What are Data Protection Impact Assessments?

As you would already know, public sector organisations store and deal with highly personal information and data from the public.

So, why would we want to risk losing it or allowing it to get into the wrong hands? 

Although the General Data Protection Regulation (GDPR) hasn't significantly changed since 2018, it's still the biggest and most important regulation all organisations who target or collect data related to people in the EU have to follow.

So, where do data protection impact assessments come in?

Person using a laptop to write a data protection impact assessment

What are Data Protection Impact Assessments (DPIA)?

Also known as privacy impact assessment or PIA, they are essentially risk assessments detailing how organisations will process the personal data they hold. They have been designed as an early warnings process for potential threats to operations.

The Information Commissioner's Office has long championed the process as a key part of their privacy by design strategy. Furthermore, whilst DPIA’s are not a new concept, the importance of GDPR places greater significance on their use - especially since DPIA's are now a mandatory requirement in certain circumstances.

Data breaches in the public sector are a big threat - discover how you can prevent them.

When Should I Conduct a DPIA?

You must carry out a DPIA when:

  • Using new technologies
  • The processing is likely to result in a high risk to the rights and freedoms of individuals.

Processing that is likely to result in a high risk includes (but is not limited to):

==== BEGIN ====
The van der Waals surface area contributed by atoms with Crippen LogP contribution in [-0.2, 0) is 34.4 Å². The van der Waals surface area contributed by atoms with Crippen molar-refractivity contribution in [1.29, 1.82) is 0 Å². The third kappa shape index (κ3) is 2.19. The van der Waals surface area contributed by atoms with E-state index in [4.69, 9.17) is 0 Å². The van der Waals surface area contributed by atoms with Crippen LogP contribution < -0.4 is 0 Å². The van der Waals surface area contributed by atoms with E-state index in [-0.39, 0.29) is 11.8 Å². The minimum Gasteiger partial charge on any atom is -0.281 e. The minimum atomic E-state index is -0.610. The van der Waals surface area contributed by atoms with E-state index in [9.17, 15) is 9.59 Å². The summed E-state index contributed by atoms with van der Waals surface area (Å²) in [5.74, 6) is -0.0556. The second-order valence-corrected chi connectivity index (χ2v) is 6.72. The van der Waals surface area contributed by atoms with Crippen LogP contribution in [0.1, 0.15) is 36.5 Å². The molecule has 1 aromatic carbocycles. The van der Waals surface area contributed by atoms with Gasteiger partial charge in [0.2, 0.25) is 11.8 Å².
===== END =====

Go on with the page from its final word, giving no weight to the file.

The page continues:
• Systematic and extensive processing activities, including profiling and where decisions that have legal effects – or similarly significant effects – on individuals.
  • Large scale processing of special categories of data or personal data in relation to criminal convictions or offences. This includes processing a considerable amount of personal data at regional, national or supranational level that affects a large number of individuals; and involves a high risk to rights and freedoms e.g. based on the sensitivity of the processing activity
  • Large scale systematic monitoring of public areas (CCTV)

Is your public sector organisation struggling to prevent cyber-attacks? Find out why that might be here.

What Information Should the DPIA Contain?

  • A description of the processing operations and the purposes, including, where applicable, the legitimate interests pursued by the controller
  • An assessment of the necessity and proportionality of the processing in relation to the purpose
  • An assessment of the risks to individuals
  • The measures in place to address risk, including security and to demonstrate that you comply
  • A DPIA can address more than one project

See the ICO’s conducting privacy impact assessments code of practice for good practice advice.

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